Stop Suing the Game Companies Because They Said So

December 7, 2011 -

As we mentioned in a previous post, the new Xbox 360 Dashboard has been quickly making its way to users today.

As with any new product, you get the fine print of Terms of Service, and Microsoft is following on the heels of Sony and Electronic Arts with their own "no sue" provision in their updated wall of text.

Kotaku uncovered the new language in section 18.1.4, entitled Binding Arbitration:

IF YOU LIVE IN THE UNITED STATES, YOU AND MICROSOFT AGREE THAT IF YOU AND MICROSOFT DO NOT RESOLVE ANY DISPUTE BY INFORMAL NEGOTIATION UNDER SECTION 18.1.2 ABOVE, ANY EFFORT TO RESOLVE THE DISPUTE WILL BE CONDUCTED EXCLUSIVELY BY BINDING ARBITRATION IN ACCORDANCE WITH THE ARBITRATION PROCEDURES IN SECTION 18.1.7 BELOW. YOU UNDERSTAND AND ACKNOWLEDGE THAT BY AGREEING TO BINDING ARBITRATION, YOU ARE GIVING UP THE RIGHT TO LITIGATE (OR PARTICIPATE IN AS A PARTY OR CLASS MEMBER) ALL DISPUTES IN COURT BEFORE A JUDGE OR JURY. INSTEAD, YOU UNDERSTAND AND AGREE THAT ALL DISPUTES WILL BE RESOLVED BEFORE A NEUTRAL ARBITRATOR, WHOSE AWARD (DECISION) WILL BE BINDING AND FINAL, EXCEPT FOR A LIMITED RIGHT OF APPEAL UNDER THE FEDERAL ARBITRATION ACT. ANY COURT WITH JURISDICTION OVER THE PARTIES MAY ENFORCE THE ARBITRATOR'S AWARD.

THE ONLY DISPUTES NOT COVERED BY THE AGREEMENT IN SECTION 18.1 TO NEGOTIATE INFORMALLY AND ARBITRATE ARE DISPUTES ENFORCING, PROTECTING, OR CONCERNING THE VALIDITY OF ANY OF YOUR OR MICROSOFT'S (OR ANY OF YOUR OR MICROSOFT'S LICENSORS') INTELLECTUAL PROPERTY RIGHTS.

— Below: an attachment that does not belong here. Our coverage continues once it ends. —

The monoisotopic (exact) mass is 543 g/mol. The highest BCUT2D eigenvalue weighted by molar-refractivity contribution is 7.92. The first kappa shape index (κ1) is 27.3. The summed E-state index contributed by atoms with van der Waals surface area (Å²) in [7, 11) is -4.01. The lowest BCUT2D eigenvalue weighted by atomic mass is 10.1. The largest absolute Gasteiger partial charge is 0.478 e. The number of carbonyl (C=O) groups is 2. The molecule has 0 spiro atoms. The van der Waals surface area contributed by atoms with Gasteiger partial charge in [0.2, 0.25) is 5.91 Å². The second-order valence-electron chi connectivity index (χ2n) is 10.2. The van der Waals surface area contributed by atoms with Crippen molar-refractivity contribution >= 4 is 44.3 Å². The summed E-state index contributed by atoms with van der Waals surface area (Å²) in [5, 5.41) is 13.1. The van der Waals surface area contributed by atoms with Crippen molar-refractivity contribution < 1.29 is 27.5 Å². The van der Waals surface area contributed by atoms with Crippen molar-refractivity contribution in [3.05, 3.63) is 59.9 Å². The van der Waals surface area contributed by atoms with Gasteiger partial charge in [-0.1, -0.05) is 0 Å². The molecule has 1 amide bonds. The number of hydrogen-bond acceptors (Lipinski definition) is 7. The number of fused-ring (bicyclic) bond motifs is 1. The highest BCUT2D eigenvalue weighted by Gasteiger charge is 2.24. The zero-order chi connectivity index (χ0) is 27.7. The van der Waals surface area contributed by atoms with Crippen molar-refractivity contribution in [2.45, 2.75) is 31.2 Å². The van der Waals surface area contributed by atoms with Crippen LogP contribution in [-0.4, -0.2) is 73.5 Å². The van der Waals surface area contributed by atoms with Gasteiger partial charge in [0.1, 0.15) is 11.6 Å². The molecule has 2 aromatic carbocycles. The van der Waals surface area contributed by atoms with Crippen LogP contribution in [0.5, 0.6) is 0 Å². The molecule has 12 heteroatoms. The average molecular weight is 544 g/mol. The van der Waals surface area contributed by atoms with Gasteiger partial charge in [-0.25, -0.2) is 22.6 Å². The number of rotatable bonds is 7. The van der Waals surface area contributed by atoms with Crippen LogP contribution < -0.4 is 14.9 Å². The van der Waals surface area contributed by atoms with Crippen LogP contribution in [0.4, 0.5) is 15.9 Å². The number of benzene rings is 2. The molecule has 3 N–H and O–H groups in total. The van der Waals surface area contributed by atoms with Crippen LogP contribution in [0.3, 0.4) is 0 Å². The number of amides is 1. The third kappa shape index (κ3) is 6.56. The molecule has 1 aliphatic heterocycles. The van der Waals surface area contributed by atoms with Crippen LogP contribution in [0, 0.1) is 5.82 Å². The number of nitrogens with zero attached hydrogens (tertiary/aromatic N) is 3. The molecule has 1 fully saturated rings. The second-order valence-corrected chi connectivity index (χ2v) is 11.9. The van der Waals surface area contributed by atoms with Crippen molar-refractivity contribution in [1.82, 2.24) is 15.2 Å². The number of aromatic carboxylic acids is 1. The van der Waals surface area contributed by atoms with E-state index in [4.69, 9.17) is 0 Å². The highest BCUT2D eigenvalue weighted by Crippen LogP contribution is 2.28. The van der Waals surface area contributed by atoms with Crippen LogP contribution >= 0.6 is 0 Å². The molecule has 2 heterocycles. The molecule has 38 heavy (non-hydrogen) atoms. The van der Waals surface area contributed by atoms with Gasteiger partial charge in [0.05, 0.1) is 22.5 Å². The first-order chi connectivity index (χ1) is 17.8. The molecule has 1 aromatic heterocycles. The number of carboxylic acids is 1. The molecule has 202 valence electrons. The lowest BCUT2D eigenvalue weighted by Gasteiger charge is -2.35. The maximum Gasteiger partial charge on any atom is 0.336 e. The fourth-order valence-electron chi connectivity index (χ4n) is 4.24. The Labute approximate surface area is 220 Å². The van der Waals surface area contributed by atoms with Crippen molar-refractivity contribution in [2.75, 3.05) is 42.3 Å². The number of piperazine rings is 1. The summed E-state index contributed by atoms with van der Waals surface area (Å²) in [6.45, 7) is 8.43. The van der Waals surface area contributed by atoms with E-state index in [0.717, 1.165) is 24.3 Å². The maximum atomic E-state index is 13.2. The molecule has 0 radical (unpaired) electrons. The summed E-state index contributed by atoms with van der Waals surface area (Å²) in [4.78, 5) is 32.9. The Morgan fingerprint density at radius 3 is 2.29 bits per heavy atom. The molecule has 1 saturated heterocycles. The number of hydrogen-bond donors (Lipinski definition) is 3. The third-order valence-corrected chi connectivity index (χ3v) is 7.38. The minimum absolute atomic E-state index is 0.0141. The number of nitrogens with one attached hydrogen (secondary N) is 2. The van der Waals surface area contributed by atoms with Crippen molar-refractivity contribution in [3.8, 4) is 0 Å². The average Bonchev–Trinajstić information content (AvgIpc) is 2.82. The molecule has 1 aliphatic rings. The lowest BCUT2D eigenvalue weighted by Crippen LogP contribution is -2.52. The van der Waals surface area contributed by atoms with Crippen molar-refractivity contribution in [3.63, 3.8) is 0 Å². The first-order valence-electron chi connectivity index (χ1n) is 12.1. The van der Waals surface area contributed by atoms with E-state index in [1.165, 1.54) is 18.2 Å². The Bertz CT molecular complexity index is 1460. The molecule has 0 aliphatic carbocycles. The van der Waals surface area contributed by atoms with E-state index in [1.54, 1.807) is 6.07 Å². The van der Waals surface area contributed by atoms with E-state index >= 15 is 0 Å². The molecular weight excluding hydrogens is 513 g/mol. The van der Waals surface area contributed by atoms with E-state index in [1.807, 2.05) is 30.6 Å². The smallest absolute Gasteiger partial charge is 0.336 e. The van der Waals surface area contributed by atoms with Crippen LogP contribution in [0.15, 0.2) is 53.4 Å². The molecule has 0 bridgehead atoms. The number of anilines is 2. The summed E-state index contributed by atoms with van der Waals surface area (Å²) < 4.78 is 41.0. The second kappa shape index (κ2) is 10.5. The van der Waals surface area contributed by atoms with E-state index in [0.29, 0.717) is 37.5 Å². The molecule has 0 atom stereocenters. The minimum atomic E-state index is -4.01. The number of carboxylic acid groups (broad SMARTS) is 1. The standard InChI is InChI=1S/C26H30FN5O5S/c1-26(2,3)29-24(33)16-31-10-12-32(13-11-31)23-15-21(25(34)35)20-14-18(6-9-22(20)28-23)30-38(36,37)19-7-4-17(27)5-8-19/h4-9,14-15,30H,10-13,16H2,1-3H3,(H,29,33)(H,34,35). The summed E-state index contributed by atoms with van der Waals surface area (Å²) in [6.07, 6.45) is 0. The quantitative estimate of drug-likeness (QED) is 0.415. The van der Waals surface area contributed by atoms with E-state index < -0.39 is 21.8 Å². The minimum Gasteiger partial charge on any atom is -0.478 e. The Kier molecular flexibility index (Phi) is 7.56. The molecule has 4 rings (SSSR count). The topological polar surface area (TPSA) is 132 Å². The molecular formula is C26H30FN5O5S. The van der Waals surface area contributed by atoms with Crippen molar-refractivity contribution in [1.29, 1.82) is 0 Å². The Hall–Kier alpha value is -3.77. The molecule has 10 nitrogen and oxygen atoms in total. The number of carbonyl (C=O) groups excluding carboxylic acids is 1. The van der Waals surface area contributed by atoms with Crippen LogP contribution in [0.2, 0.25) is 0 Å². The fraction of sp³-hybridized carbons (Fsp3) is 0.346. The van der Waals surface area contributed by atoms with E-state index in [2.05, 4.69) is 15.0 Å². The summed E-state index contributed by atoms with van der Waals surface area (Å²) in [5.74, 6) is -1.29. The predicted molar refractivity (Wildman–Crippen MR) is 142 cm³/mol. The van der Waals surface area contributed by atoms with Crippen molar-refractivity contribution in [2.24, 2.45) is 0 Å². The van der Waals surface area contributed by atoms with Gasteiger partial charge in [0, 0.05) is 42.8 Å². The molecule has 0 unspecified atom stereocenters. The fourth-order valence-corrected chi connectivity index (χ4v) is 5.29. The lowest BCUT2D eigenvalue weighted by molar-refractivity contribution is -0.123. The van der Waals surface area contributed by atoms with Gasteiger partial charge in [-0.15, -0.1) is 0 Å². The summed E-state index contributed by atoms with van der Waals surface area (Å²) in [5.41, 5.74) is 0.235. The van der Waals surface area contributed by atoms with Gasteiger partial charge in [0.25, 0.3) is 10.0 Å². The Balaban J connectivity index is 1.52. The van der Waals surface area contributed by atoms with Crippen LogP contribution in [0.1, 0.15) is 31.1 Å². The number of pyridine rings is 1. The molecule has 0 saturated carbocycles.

Section 18.1.6 soon follows with a note about waiving class action rights:

YOU AND MICROSOFT AGREE THAT ANY PROCEED­INGS TO RESOLVE OR LITIGATE ANY DISPUTE, WHETHER IN ARBITRATION, IN COURT, OR OTHERWISE, WILL BE CONDUCTED SOLELY ON AN INDIVIDUAL BASIS, AND THAT NEITHER YOU NOR MICROSOFT WILL SEEK TO HAVE ANY DISPUTE HEARD AS A CLASS ACTION, A REPRESENTATIVE ACTION, A COLLECTIVE ACTION, A PRIVATE ATTORNEY-GENERAL ACTION, OR IN ANY PROCEEDING IN WHICH YOU OR MICROSOFT ACTS OR PROPOSES TO ACT IN A REPRESENTATIVE CAPACITY. YOU AND MICROSOFT FURTHER AGREE THAT NO ARBITRATION OR PROCEEDING WILL BE JOINED, CONSOLIDATED, OR COMBINED WITH ANOTHER ARBITRATION OR PROCEEDING WITHOUT THE PRIOR WRITTEN CONSENT OF YOU, MICROSOFT, AND ALL PARTIES TO ANY SUCH ARBITRATION OR PROCEEDING.

So once you accept those terms, you agree to binding arbitration instead of a lawsuit and don't look to ride the coattails of someone else suing Microsoft, either. If you do not agree, you can't use the product. There is no opting out.

A few Kotaku readers pointed out that some states expressly prohibit these provisions, so we will have to see how the first case to challenge these new provisions plays out.

(Image courtesy of Pikigeek, and thanks again, Andrew)


Comments

Re: Stop Suing the Game Companies Because They Said So

Someone should just sue them over the inability to sue rather than the product lol


Re: Stop Suing the Game Companies Because They Said So

I wouldn't laugh. That's basically all we can do. Then again, suing doesn't really accomplish anything. I'd just make a major press hoo-haa about it, get all the customers to throw a fit, and that usually gets the company to back down better than a court case. Worked with Netflix.

Re: Stop Suing the Game Companies Because They Said So

"A few Kotaku readers pointed out that some states expressly prohibit these provisions, so we will have to see how the first case to challenge these new provisions plays out."